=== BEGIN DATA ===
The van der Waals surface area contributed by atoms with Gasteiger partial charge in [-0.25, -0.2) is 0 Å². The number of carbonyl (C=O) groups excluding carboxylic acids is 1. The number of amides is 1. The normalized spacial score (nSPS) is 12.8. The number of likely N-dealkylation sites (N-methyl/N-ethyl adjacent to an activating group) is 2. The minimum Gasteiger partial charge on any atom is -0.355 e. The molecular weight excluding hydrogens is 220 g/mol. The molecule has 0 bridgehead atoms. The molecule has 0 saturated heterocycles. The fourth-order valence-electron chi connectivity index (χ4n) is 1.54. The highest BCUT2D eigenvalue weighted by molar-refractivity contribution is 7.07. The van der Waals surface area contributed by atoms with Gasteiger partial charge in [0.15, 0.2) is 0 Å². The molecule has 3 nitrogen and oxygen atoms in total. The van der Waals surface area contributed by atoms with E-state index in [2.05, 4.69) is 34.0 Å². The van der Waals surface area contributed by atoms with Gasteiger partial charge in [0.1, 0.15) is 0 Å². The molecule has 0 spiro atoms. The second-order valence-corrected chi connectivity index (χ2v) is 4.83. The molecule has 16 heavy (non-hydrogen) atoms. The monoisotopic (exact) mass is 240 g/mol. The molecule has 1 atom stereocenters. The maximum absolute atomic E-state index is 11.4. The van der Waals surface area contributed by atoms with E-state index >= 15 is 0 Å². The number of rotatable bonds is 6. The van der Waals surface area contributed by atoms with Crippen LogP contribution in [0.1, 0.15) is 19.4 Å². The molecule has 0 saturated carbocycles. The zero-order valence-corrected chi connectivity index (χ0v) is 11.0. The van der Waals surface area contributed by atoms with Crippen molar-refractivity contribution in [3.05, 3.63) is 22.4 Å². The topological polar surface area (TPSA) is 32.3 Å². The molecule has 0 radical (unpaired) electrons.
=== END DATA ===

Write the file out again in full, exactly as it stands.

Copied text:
The van der Waals surface area contributed by atoms with Gasteiger partial charge in [-0.25, -0.2) is 0 Å². The number of carbonyl (C=O) groups excluding carboxylic acids is 1. The number of amides is 1. The normalized spacial score (nSPS) is 12.8. The number of likely N-dealkylation sites (N-methyl/N-ethyl adjacent to an activating group) is 2. The minimum Gasteiger partial charge on any atom is -0.355 e. The molecular weight excluding hydrogens is 220 g/mol. The molecule has 0 bridgehead atoms. The molecule has 0 saturated heterocycles. The fourth-order valence-electron chi connectivity index (χ4n) is 1.54. The highest BCUT2D eigenvalue weighted by molar-refractivity contribution is 7.07. The van der Waals surface area contributed by atoms with Gasteiger partial charge in [0.15, 0.2) is 0 Å². The molecule has 3 nitrogen and oxygen atoms in total. The van der Waals surface area contributed by atoms with E-state index in [2.05, 4.69) is 34.0 Å². The van der Waals surface area contributed by atoms with Gasteiger partial charge in [0.1, 0.15) is 0 Å². The molecule has 0 spiro atoms. The second-order valence-corrected chi connectivity index (χ2v) is 4.83. The molecule has 16 heavy (non-hydrogen) atoms. The monoisotopic (exact) mass is 240 g/mol. The molecule has 1 atom stereocenters. The maximum absolute atomic E-state index is 11.4. The van der Waals surface area contributed by atoms with E-state index >= 15 is 0 Å². The number of rotatable bonds is 6. The van der Waals surface area contributed by atoms with Crippen LogP contribution in [0.1, 0.15) is 19.4 Å². The molecule has 0 saturated carbocycles. The zero-order valence-corrected chi connectivity index (χ0v) is 11.0. The van der Waals surface area contributed by atoms with Crippen molar-refractivity contribution in [3.05, 3.63) is 22.4 Å². The topological polar surface area (TPSA) is 32.3 Å². The molecule has 0 radical (unpaired) electrons.